"Stop, collaborate and listen"

They're not messing about when they say "an appreciation for early-90's MTV hip-hop can't hurt either". A lot of the examples are a bit ... Vanilla?

I have implemented a plausible AES-CBC mode (using ECB as a building block), currently working on challenge 11.

Back to Nix next week

Back up to the start#

Sat, 12 May 2018 23:12:04 +0000

My backup server runs! Since last week I plugged in my actual USB external drive and added a DHCP client, USB support, ext[234]fs and a few more useful busybox apps - cp, chmod, chown, that kind of thing. Now it's running and my home desktop is backing up to it four times a day.

Because the Nix store is world-readable, I didn't want to put passwords in it - so instead I chuck them in files elsewhere and read them at script exection time. To get duplicity running in NixOS I added this stuff to my configuration.nix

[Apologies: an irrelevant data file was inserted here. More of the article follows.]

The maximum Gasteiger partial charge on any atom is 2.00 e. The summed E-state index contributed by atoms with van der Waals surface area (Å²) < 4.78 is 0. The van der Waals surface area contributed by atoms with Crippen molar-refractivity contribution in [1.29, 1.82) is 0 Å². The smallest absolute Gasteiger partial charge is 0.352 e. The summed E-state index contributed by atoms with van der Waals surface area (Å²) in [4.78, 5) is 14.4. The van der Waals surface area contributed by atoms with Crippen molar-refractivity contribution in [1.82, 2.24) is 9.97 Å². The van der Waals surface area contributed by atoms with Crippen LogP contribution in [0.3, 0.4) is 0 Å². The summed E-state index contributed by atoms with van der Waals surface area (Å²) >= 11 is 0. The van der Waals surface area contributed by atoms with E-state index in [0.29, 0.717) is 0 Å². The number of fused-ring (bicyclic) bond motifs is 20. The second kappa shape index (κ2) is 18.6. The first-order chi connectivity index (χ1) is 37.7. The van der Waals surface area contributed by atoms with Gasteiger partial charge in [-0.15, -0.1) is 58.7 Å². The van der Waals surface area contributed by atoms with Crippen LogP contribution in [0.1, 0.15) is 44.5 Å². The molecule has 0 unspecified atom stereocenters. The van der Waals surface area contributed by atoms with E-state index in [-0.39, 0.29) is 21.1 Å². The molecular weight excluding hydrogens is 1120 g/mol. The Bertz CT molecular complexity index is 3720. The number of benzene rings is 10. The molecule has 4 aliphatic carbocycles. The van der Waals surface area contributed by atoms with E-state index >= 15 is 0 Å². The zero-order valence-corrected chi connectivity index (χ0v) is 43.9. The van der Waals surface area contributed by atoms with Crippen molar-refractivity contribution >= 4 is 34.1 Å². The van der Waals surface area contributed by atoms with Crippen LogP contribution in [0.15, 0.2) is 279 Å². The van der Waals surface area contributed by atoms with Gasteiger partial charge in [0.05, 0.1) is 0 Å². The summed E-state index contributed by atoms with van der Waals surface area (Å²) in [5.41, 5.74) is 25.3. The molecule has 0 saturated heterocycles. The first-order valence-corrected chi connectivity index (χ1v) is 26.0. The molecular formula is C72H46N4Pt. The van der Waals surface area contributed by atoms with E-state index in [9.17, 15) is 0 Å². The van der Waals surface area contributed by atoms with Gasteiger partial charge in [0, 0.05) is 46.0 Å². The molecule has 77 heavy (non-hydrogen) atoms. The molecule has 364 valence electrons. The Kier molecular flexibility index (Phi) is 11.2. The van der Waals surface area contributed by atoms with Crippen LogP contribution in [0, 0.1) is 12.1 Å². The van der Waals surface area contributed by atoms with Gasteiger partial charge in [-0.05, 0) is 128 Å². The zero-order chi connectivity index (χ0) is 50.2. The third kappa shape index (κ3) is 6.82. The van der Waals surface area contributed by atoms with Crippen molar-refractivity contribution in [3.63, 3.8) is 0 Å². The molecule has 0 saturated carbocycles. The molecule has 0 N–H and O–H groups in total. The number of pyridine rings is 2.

services.cron.systemCronJobs = let script = pkgs.writeScript "run-duplicity" ''
    export PASSPHRASE=$(cat /var/lib/backupwrt/duplicity) 
    export RSYNC_PASSWORD=$(cat /var/lib/backupwrt/rsync) 
    ${pkgs.duplicity}/bin/duplicity / --include /home --include /etc --include /srv --exclude '**' rsync://backup@snapshto::srv/snapshots/loaclhost
''; in [
      "18 */4 * * * root ${script}"

This blog entry is super-short because after writing a much longer one I extracted all the interesting bits and turned them into an FAQ document in the Git repo. So go and read that now.

Wrt up#

Tue, 08 May 2018 21:02:54 +0000

Since "last week": I have